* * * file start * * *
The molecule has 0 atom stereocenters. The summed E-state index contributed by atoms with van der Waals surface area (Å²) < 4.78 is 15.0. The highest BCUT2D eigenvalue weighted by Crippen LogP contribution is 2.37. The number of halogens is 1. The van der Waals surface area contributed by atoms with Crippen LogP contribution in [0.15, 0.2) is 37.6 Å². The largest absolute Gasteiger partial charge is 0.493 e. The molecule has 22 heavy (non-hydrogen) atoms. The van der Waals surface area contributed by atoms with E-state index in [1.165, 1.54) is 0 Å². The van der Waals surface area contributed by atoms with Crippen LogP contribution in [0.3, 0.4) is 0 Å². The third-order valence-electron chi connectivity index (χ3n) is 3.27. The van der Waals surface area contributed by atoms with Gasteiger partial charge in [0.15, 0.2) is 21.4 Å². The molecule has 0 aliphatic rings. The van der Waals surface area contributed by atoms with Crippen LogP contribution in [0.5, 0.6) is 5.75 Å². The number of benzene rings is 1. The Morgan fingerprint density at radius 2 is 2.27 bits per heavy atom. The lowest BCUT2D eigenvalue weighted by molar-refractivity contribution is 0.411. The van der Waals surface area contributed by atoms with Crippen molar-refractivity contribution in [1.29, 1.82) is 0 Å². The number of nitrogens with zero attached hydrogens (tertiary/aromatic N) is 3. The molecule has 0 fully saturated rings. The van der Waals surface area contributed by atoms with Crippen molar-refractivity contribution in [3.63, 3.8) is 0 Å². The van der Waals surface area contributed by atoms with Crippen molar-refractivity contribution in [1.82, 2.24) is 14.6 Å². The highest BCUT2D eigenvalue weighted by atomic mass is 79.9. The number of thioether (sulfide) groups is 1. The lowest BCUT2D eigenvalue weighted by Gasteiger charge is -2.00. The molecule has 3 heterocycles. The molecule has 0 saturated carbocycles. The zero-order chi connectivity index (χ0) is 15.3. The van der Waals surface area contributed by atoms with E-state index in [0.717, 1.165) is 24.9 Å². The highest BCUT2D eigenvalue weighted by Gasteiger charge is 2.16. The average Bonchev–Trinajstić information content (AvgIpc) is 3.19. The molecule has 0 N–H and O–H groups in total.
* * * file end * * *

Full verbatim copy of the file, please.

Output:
The molecule has 0 atom stereocenters. The summed E-state index contributed by atoms with van der Waals surface area (Å²) < 4.78 is 15.0. The highest BCUT2D eigenvalue weighted by Crippen LogP contribution is 2.37. The number of halogens is 1. The van der Waals surface area contributed by atoms with Crippen LogP contribution in [0.15, 0.2) is 37.6 Å². The largest absolute Gasteiger partial charge is 0.493 e. The molecule has 22 heavy (non-hydrogen) atoms. The van der Waals surface area contributed by atoms with E-state index in [1.165, 1.54) is 0 Å². The van der Waals surface area contributed by atoms with Crippen LogP contribution in [0.3, 0.4) is 0 Å². The third-order valence-electron chi connectivity index (χ3n) is 3.27. The van der Waals surface area contributed by atoms with Gasteiger partial charge in [0.15, 0.2) is 21.4 Å². The molecule has 0 aliphatic rings. The van der Waals surface area contributed by atoms with Crippen LogP contribution in [0.5, 0.6) is 5.75 Å². The number of benzene rings is 1. The Morgan fingerprint density at radius 2 is 2.27 bits per heavy atom. The lowest BCUT2D eigenvalue weighted by molar-refractivity contribution is 0.411. The van der Waals surface area contributed by atoms with Crippen molar-refractivity contribution in [1.29, 1.82) is 0 Å². The number of nitrogens with zero attached hydrogens (tertiary/aromatic N) is 3. The molecule has 0 fully saturated rings. The van der Waals surface area contributed by atoms with Crippen molar-refractivity contribution in [3.63, 3.8) is 0 Å². The van der Waals surface area contributed by atoms with Crippen molar-refractivity contribution in [1.82, 2.24) is 14.6 Å². The highest BCUT2D eigenvalue weighted by atomic mass is 79.9. The number of thioether (sulfide) groups is 1. The lowest BCUT2D eigenvalue weighted by Gasteiger charge is -2.00. The molecule has 3 heterocycles. The molecule has 0 saturated carbocycles. The zero-order chi connectivity index (χ0) is 15.3. The van der Waals surface area contributed by atoms with E-state index in [0.717, 1.165) is 24.9 Å². The highest BCUT2D eigenvalue weighted by Gasteiger charge is 2.16. The average Bonchev–Trinajstić information content (AvgIpc) is 3.19. The molecule has 0 N–H and O–H groups in total.